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help please with flood coating recessed panels

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Post Wed Oct 10, 2007 9:51 am

help please with flood coating recessed panels

Hello all

I have a Renault traffic to do at the weekend and the recessed panels have to be flood coated.

Ive done two other vans for the customer already: an Astra and a Vito.

Used 651 black and I found I got on a lot better with a thick application tape: made it alot more rigid and less likely to crease.

Learnin all the time :wink:

Trouble with this Renault is that the Panels are taller, taller than my plotter will cut so I have had to buy in a roll of 1220 as I don't want to have to tile and have a join line.

I have heard some of you cut vinyl by hand, but the one time I have did this I made a template with some film, laid on top of the vinyl and cut round, but it was rough looking.

Is there a special knack to this?

The panels I have done so far have nice clean edge all the way round, and are a good fit; I don't want to drop my standards for the last one.

tks.
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Post Wed Oct 10, 2007 11:47 am

Is there a special knack to this?


yes james its called practice sorry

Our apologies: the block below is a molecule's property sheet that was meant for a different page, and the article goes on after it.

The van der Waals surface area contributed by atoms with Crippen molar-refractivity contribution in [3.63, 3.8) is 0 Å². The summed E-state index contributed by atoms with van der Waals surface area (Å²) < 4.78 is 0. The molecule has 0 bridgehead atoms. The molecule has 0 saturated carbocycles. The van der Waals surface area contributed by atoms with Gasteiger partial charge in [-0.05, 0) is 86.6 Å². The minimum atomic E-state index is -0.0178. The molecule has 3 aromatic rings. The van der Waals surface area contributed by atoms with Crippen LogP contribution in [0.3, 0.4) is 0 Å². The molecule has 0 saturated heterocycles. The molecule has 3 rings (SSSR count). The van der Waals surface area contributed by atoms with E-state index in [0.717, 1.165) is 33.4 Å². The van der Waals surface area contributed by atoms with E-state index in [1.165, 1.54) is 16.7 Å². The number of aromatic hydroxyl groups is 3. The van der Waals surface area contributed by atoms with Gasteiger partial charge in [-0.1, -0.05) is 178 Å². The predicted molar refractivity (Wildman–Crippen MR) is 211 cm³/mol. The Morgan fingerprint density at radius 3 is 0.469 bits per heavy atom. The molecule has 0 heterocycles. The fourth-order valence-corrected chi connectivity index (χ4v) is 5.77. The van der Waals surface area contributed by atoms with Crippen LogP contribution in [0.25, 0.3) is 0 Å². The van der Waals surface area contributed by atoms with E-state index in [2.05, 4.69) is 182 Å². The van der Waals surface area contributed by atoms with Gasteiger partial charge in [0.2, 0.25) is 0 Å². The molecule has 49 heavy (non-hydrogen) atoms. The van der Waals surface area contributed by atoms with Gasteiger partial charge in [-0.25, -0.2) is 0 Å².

cutting curves takes a lot of it, some times laying a pin strip line down then cutting to the edge

chris
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Post Wed Oct 10, 2007 12:38 pm

Dont suppose you fancy coming up and doing one for me Chris........na...........ok.

Could you point me in the right direction for buying in some template paper?

Could it come on a roll that I could use the plotter pen on?

cheers.
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Post Wed Oct 10, 2007 1:31 pm

James

I would use application tape to fill the entire recess area and then some. Then trace onto the tape the outline of the recess. Remove from van. Put the tape onto your vinyl, then cut it out by hand. I use this method to get the shapes of back windows when covering them in vinyl.
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Post Wed Oct 10, 2007 1:44 pm

james big roll of brown masking paper body shop suppliers.
or orical do plotting paper fair price

phill tried that my paper distorts by the time i get on to vinyl i like the idea but i cant get it to work.

chris
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Post Wed Oct 10, 2007 2:23 pm

thanks Guys will probably give both methods a go

Got to build those brain synapses...... :wink:
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Post Wed Oct 10, 2007 2:54 pm

James,
If you need some paper quickly, buy some white lining paper, from a wallpaper shop, it comes in several weights (thicknesses) and it's quite cheap.
And to give you a third way of doing it, similar to both Chris and Phil, tape the paper onto the side of the van and with a dar crayon or stick of chalk do a 'rubbing' as in brass rubbing of the panel. With a bit of practice, as always, you can achieve a very accurate line. If it's an inside curve then cut the paper parallel to the inside or outside of your line.
As Chris says there's no easy way it just needs practice

Steve
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Post Wed Oct 10, 2007 5:47 pm

Hi